How can the moon generate electricity?
If you discount all of the wars, conflicts, consumer enslavement and carbon dioxide emissions it's generated, oil has been pretty good to humanity. It's fostered our global development at warp speed pace. But oil is finite -- it's a nonrenewable resource, which means that we will eventually run out of it.
The sense that humanity is racing against the fuel-source clock makes alternative energy a front-and-center issue. Ideas like switchgrass ethanol, biodiesel and wind and solar power may soon actually power the globe. But each of these still has its own obstacles to large-scale energy production. So researchers continue to look around our planet for novel ways to power it.
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Some researchers are looking beyond our planet to the night sky. It turns out, there's a way that we can generate electricity from the moon -- thanks to the tides created by the gravitational pull the moon exerts on Earth's oceans. The Earth is tugged by the sun and moon. The sun dwarfs the moon in size, but the moon is much closer to Earth -- around 239,000 miles away, compared to the distance of 93 million miles between the sun and the Earth. Proximity trumps size when it comes to tidal movement here on Earth: The moon exerts more than twice as much gravitational force on Earth than the sun does [source: Office of Naval Research].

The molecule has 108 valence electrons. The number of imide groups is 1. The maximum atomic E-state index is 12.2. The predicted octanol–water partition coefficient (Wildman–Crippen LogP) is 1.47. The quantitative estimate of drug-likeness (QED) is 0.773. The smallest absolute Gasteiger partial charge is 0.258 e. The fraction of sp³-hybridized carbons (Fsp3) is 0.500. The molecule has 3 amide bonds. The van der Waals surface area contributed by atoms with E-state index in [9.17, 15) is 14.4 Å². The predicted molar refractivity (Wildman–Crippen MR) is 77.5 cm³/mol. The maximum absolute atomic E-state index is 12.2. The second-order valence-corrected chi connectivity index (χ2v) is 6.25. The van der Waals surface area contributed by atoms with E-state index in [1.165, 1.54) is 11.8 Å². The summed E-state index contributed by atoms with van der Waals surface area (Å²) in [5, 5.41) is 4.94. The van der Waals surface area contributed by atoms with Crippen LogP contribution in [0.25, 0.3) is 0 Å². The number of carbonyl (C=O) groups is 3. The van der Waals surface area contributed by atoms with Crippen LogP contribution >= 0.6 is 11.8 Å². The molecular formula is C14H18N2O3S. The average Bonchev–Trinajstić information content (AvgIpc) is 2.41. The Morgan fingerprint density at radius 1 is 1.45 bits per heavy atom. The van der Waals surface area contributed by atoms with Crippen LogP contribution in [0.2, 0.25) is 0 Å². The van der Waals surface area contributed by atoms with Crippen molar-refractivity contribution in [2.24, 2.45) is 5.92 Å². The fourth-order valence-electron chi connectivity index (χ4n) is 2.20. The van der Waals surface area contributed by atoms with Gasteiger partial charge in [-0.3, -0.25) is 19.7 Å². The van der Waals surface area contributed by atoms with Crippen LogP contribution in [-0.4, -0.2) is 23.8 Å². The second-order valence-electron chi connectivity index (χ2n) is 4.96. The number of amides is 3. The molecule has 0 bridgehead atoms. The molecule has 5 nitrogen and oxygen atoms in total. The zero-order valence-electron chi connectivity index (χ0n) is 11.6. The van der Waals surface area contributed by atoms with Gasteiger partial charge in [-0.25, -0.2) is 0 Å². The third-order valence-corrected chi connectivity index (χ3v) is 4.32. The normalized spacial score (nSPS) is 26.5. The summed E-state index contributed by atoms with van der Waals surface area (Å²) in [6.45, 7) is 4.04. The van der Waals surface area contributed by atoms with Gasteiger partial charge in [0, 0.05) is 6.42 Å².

Think of the water that's found on Earth as a single, rubbery covering that encapsulates the planet. When the moon pulls this covering toward it, it stretches so that it thins out and widens on each side. These are the swollen, high tides. The wrapper is stretched thinnest on the top and bottom. This is where the low tide is found. The moon's pull is constant; it's the rotation of the Earth on its axis that causes different areas to experience high and low tides.
Because there are these predictable tides on Earth, some places around the planet are being powered by tidal movement. Find out how on the next page.